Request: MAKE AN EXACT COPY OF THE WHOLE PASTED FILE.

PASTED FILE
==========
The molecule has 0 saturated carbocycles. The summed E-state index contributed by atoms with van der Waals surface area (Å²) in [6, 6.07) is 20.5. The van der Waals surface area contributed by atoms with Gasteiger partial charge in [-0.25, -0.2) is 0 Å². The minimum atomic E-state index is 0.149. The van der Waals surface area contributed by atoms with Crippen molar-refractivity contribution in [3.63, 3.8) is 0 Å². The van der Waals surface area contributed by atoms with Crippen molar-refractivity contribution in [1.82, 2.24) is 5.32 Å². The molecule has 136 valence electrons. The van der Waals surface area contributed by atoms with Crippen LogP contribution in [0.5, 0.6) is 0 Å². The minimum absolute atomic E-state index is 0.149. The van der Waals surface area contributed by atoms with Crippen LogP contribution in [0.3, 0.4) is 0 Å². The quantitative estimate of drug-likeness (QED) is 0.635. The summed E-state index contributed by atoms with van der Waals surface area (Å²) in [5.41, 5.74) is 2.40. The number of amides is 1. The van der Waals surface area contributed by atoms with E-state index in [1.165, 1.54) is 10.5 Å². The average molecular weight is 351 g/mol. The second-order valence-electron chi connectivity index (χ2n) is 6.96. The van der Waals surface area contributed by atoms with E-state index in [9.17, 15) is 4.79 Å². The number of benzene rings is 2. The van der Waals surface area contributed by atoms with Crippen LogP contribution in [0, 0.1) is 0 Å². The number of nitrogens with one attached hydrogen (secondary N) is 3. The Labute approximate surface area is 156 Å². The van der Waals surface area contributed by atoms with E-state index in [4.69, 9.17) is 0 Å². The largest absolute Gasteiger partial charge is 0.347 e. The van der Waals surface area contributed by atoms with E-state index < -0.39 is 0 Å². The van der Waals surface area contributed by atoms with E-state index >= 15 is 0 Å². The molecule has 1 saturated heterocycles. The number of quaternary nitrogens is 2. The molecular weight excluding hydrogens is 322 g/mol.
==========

The molecule has 0 saturated carbocycles. The summed E-state index contributed by atoms with van der Waals surface area (Å²) in [6, 6.07) is 20.5. The van der Waals surface area contributed by atoms with Gasteiger partial charge in [-0.25, -0.2) is 0 Å². The minimum atomic E-state index is 0.149. The van der Waals surface area contributed by atoms with Crippen molar-refractivity contribution in [3.63, 3.8) is 0 Å². The van der Waals surface area contributed by atoms with Crippen molar-refractivity contribution in [1.82, 2.24) is 5.32 Å². The molecule has 136 valence electrons. The van der Waals surface area contributed by atoms with Crippen LogP contribution in [0.5, 0.6) is 0 Å². The minimum absolute atomic E-state index is 0.149. The van der Waals surface area contributed by atoms with Crippen LogP contribution in [0.3, 0.4) is 0 Å². The quantitative estimate of drug-likeness (QED) is 0.635. The summed E-state index contributed by atoms with van der Waals surface area (Å²) in [5.41, 5.74) is 2.40. The number of amides is 1. The van der Waals surface area contributed by atoms with E-state index in [1.165, 1.54) is 10.5 Å². The average molecular weight is 351 g/mol. The second-order valence-electron chi connectivity index (χ2n) is 6.96. The van der Waals surface area contributed by atoms with E-state index in [9.17, 15) is 4.79 Å². The number of benzene rings is 2. The van der Waals surface area contributed by atoms with Crippen LogP contribution in [0, 0.1) is 0 Å². The number of nitrogens with one attached hydrogen (secondary N) is 3. The Labute approximate surface area is 156 Å². The van der Waals surface area contributed by atoms with E-state index in [4.69, 9.17) is 0 Å². The largest absolute Gasteiger partial charge is 0.347 e. The van der Waals surface area contributed by atoms with E-state index < -0.39 is 0 Å². The van der Waals surface area contributed by atoms with E-state index >= 15 is 0 Å². The molecule has 1 saturated heterocycles. The number of quaternary nitrogens is 2. The molecular weight excluding hydrogens is 322 g/mol.